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The invisible line

October 7, 2013

I have heard many people say that they don’t know when their drinking changed and crossed over the invisible line into alcoholism.  For me, I know the exact moment.  It was when the elevator doors opened at UCLA medical hospital.  My dad told me that my mom had been on life support for 3 days and a decision needed to be made.  I was 19 years old at the time, a sorority girl living at college.  I am not sure if I was in denial but the severity of my mom’s on going illness was unknown to me.

That day a decision was made and my mom passed away shortly after.  Those hours at the hospital are engrained in my memory like a favorite movie, I can quote the lines.  It was like a hammer came down on a glass table, my life shattered.  Everyone was consumed in their own grief and I was able to slither away into a deep depression of drinking and isolation.

I was no longer drinking at the frat house with my friends or playing kings cup after class, I was now barely showering or brushing my teeth.  The only time I left my room was to get more beer and occasionally some food.  Don’t get me wrong, I always drank differently than my fellows, but it was always fun and manageable.  This was a different beast.

My mom had been gone for 7 years when I got sober and for 7 years I tried not to think about her.  I blocked out her smell, her face, the house I grew up in and all memories related to her.  That was until I was drinking, then it was all I could talk about.  It scared me to grieve her so I did everything in my power to numb.

I was 5 days sober when she came to me.  I was so frightened that I wouldn’t be able to stay sober.  It was Friday night and I locked myself in my apartment with diet coke, reality TV and solitaire.  At that time I was convinced that was going to be the extent of my new sober social life.  I was trying to convince myself that it was worth it to not cause anymore damage to my loved ones- God always has better plans.

I was sitting on the floor, I had my diet coke on the coffee table, my cards were laid out in front of me and I was tapping my red tipped nails on the table, thinking about my next game move when she came.  I felt a heaviness, like someone was hugging me from behind, I couldn’t lift my arms.  I could see the back on my mom, she was sitting in my childhood home, doing the exact thing that I was doing.  I had forgotten that on any Friday or Saturday night you could find my mom and her red nails playing solitaire on the floor, diet coke close by.    A calming came over me as I could finally smell her and a voice whispered in my ear that it was going to be alright and I was doing the right thing, all I had to do was be still.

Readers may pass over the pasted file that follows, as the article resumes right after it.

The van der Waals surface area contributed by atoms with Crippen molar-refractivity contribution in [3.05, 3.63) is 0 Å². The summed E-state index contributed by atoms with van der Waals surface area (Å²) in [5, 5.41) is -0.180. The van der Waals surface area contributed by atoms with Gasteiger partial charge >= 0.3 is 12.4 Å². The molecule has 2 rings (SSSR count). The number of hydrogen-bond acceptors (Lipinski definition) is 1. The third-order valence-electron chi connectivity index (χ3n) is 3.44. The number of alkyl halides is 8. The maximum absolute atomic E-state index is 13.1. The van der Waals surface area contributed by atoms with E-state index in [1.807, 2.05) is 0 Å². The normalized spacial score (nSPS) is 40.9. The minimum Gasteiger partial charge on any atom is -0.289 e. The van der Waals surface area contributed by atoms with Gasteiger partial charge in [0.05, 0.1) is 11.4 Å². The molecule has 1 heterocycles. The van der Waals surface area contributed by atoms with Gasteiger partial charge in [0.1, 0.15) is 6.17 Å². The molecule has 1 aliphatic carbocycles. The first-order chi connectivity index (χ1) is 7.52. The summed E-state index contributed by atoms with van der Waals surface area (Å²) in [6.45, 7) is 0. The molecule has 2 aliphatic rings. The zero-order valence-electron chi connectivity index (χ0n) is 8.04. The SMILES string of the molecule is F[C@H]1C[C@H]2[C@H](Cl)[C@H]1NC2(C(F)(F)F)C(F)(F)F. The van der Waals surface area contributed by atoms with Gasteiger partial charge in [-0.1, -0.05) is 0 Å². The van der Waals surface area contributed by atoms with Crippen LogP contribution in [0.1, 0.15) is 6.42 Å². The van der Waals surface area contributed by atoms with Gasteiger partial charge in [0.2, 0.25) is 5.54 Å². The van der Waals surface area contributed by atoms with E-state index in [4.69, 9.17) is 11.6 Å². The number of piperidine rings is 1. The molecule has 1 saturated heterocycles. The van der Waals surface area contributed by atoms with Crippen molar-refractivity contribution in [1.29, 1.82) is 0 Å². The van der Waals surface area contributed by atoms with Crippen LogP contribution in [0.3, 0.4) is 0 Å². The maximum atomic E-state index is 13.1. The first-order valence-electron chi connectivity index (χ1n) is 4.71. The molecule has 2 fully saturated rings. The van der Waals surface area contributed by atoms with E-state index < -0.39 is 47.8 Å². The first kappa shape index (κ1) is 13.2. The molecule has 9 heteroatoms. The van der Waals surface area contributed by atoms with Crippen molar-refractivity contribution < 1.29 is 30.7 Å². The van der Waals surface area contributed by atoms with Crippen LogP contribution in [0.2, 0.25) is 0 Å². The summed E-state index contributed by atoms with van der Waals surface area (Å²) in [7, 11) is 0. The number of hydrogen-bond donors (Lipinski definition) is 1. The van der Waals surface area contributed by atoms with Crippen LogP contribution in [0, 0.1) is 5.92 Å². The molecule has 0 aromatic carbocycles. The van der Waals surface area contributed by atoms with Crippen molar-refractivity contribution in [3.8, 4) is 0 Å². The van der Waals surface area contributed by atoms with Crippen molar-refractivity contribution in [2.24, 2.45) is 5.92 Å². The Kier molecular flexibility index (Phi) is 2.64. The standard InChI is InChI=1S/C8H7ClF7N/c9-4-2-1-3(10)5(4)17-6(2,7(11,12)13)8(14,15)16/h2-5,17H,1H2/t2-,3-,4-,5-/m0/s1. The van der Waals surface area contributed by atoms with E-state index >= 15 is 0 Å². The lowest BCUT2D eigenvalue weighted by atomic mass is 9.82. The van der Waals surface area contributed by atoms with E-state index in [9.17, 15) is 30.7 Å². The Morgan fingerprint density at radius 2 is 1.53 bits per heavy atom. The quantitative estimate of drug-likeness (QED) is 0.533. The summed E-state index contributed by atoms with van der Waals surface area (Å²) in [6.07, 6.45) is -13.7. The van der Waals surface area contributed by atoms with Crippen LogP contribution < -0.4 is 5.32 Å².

The entire thing freaked me out and comforted me at the same time.  I didn’t want it to stop because it was the first time in 7 years that I allowed myself to think about her, sober, and it wasn’t as terrifying as I thought that it would be.  It was the first time that I had a piece of my mom with me in years, and I needed it, I really really needed it.  On the other side of the coin it freaked me out.  I didn’t want her to stay for too long because I am scared of ghosts, even if its my mom.

That was my first spiritual experience and if I didn’t have it I don’t know if I would have made it through that first weekend.

Before she passed, my mom told my dad that if we ever see butterflies that would be her.  I can’t tell you the amount of butterflies I see and how many times they have brightened my day.  I have grown up in a 12 step program and without a mother.  Those butterflies help me feel like she sees my progress and is proud of me.  I am also so thankful for the women in that 12 step program that love and nurture me like I am their daughter. They would continually tell me that the love they have for their children is so great that they always forgive their children and their teenage years.  I have finally come to a place of peace with it.  I no longer have to drink to shut out the feelings of sadness for not having my mother here for my life events and daily struggles.  I get to feel it, cry about it and then move on.

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  1. mysmartpuppy permalink

    You have a gift.
    Keep writing.

  2. Lavinia permalink

    I love you my friend! Thanks for sharing that beautiful story with me.

  3. Paulette Marie permalink

    You made my Monday & I hate Mondays 🙂

    -Love you!

  4. Thank you all for reading and your comments, they really mean so much to me!

    • Lavinia permalink

      I love you and you can tell you have a degree in creative writing. It’s a pleasure reading your blogs. Enjoy your day!!!! xoxoxoxo

  5. Marissa permalink

    What a beautiful story my love! Thank you very much for opening up and letting us feel what you feel, even for a moment.

    We are all so proud of the woman that you have been through this journey and who you are today. I’ll also love the person you will be tomorrow, and many days after that because you’re awesome.

    Keep writing!

  6. Love it girlfriend. You write so well. 🙂

  7. Kathy permalink

    Thanks for you honesty. Your Mom is very proud of you. You are a beautiful, intelligent, successful women. YOUR BUTTERFILIES ARE EVERYWHERE. guiding and loving you.
    hold on to the good memories. xxx Kathy

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